I wouldn't plant anything at the moment, unless you really want to give each one a bucket of water every other day.  Invest in some good bare roots from a good fruit nursery such as Pomona fruits, Chris Bowers , or Ken Muir. Plant in October, and they will have a fighting chance. You will still need to water regularly if we have a prolonged dry spell next year.  If you can get a fork in, spend the next couple of months preparing your ground for planting.
  • purplerallimpurplerallim Posts: 4,695
    I brought that size apple and plum trees and planted in October. They do need a little care for the first couple of years and it's this third year that the fruit are coming. You need to decide how tall you want your trees( mine are on petite stock but are still six foot tall after pruning ) how easy it will be to get at your trees,  are you wanting to climb or not to pick. Access to fruit bushes, they always grow bigger than you expect.😁 You now have a window of time to decide what you want, lucky you.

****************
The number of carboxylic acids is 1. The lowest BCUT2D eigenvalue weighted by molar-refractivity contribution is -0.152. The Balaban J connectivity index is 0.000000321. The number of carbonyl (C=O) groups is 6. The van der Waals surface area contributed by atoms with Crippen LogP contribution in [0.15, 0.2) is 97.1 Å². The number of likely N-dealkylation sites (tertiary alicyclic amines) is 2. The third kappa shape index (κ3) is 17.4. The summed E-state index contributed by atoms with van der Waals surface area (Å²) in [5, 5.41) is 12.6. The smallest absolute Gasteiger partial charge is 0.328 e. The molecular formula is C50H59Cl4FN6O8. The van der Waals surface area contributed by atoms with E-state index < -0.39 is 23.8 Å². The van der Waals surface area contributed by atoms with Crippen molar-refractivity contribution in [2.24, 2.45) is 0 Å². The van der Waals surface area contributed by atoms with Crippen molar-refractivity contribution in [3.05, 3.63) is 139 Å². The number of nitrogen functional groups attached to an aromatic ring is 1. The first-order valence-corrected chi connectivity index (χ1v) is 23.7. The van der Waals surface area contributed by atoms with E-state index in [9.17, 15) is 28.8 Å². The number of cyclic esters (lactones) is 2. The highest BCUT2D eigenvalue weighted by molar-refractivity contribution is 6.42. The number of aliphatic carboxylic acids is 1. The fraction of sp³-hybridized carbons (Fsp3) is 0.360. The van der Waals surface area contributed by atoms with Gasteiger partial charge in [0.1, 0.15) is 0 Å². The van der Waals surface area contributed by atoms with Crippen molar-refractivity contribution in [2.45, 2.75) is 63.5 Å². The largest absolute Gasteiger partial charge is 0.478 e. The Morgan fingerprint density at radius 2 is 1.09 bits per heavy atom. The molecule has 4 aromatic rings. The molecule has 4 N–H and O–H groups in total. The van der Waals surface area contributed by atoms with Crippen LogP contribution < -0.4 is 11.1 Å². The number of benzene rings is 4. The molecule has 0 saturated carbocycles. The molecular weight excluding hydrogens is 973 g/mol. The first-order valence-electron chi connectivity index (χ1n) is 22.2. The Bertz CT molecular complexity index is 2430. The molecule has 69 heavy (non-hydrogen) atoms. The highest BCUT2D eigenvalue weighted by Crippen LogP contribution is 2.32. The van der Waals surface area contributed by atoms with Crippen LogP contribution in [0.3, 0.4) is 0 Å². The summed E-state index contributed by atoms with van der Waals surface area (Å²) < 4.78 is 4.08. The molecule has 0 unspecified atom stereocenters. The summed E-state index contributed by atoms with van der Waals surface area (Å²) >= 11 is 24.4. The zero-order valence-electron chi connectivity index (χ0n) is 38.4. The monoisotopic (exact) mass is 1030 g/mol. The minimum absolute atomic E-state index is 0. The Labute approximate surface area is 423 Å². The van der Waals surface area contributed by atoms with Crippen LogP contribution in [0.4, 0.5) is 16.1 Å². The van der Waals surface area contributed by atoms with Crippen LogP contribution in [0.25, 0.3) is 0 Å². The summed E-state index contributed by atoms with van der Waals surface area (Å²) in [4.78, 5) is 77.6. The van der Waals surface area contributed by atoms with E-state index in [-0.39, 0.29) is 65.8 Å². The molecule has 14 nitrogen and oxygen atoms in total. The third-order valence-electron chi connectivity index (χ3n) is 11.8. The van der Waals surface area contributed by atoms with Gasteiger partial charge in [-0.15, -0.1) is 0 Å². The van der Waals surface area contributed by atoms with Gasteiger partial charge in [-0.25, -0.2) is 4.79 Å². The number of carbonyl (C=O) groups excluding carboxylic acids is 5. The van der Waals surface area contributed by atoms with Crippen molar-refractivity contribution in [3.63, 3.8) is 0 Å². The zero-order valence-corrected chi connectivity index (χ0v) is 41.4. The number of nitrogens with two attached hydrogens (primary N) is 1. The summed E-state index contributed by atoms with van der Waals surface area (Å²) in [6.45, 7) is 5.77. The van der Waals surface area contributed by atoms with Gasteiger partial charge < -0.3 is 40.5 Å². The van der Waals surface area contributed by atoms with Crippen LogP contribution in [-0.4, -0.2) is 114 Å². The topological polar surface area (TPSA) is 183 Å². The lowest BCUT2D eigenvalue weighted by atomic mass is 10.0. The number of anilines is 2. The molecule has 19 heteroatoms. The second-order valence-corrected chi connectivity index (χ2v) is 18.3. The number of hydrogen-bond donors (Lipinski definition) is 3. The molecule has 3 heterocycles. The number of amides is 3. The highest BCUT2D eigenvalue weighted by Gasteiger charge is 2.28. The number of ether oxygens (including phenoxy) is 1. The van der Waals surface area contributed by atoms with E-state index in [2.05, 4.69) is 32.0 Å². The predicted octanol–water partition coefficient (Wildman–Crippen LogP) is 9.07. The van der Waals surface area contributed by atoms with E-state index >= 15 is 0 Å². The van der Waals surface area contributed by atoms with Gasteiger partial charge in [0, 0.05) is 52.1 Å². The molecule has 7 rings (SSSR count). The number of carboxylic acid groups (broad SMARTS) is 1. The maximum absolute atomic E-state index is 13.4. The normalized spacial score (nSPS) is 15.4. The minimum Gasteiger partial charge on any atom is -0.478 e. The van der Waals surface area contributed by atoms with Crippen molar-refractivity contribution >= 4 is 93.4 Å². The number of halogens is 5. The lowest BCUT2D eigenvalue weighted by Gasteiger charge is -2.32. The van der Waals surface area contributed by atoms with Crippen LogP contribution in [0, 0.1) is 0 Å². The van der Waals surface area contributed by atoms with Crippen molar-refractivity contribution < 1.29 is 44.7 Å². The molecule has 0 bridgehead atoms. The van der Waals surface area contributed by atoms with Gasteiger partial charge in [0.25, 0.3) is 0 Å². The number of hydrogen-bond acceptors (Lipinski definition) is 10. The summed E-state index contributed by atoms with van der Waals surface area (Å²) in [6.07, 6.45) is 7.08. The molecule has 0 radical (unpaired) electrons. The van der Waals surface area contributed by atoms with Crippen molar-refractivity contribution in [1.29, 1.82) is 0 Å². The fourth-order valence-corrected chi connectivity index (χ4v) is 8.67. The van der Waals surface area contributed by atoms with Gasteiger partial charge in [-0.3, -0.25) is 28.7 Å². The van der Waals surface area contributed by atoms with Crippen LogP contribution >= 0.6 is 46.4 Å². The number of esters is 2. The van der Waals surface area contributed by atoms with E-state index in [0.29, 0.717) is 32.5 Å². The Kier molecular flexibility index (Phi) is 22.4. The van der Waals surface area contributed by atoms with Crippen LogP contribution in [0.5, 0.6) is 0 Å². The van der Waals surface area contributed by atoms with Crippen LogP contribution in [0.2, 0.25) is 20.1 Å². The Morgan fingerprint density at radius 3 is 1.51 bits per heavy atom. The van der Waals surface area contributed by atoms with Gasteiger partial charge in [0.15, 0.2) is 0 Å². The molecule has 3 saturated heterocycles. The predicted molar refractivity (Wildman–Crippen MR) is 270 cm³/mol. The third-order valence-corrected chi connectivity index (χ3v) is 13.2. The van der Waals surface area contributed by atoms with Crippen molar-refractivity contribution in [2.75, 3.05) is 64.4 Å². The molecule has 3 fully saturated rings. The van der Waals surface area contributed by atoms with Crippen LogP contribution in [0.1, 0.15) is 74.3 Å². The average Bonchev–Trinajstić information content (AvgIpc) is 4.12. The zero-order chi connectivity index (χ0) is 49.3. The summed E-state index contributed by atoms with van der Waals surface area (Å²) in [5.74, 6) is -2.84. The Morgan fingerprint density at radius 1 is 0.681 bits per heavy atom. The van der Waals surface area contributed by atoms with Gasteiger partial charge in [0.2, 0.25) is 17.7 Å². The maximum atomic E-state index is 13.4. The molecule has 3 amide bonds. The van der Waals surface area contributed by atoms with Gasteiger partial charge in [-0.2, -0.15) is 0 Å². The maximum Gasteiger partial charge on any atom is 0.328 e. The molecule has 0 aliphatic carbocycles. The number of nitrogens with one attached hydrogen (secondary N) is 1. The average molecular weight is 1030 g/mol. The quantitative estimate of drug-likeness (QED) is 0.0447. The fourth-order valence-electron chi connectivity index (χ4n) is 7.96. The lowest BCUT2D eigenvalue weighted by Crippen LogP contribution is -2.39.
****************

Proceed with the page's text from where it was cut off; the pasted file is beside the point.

• Thanks for all the advice. Have looked at the sites mentioned and quite suprised the bare roots seem to be the same price if not more expensive than the potted ones at our local grower.

    I'm wondering whether buying an egremont russet and a spartan from the local grower knowing they are very healthy and producing well and keeping them potted up until late September before planting out would be a viable option?
  • BobTheGardenerBobTheGardener Posts: 11,391
    edited July 2018
    Yes, that would work and it may be easier keeping a potted tree watered than it would be one planted in the ground right now.  In theory you can plant potted trees at any time the ground isn't frozen or waterlogged but most experienced gardeners would add "or in drought conditions" to that adage, as mentioned by previous posters.
    Edit: plus you'll be helping to support local nurseries. :)
    A trowel in the hand is worth a thousand lost under a bush.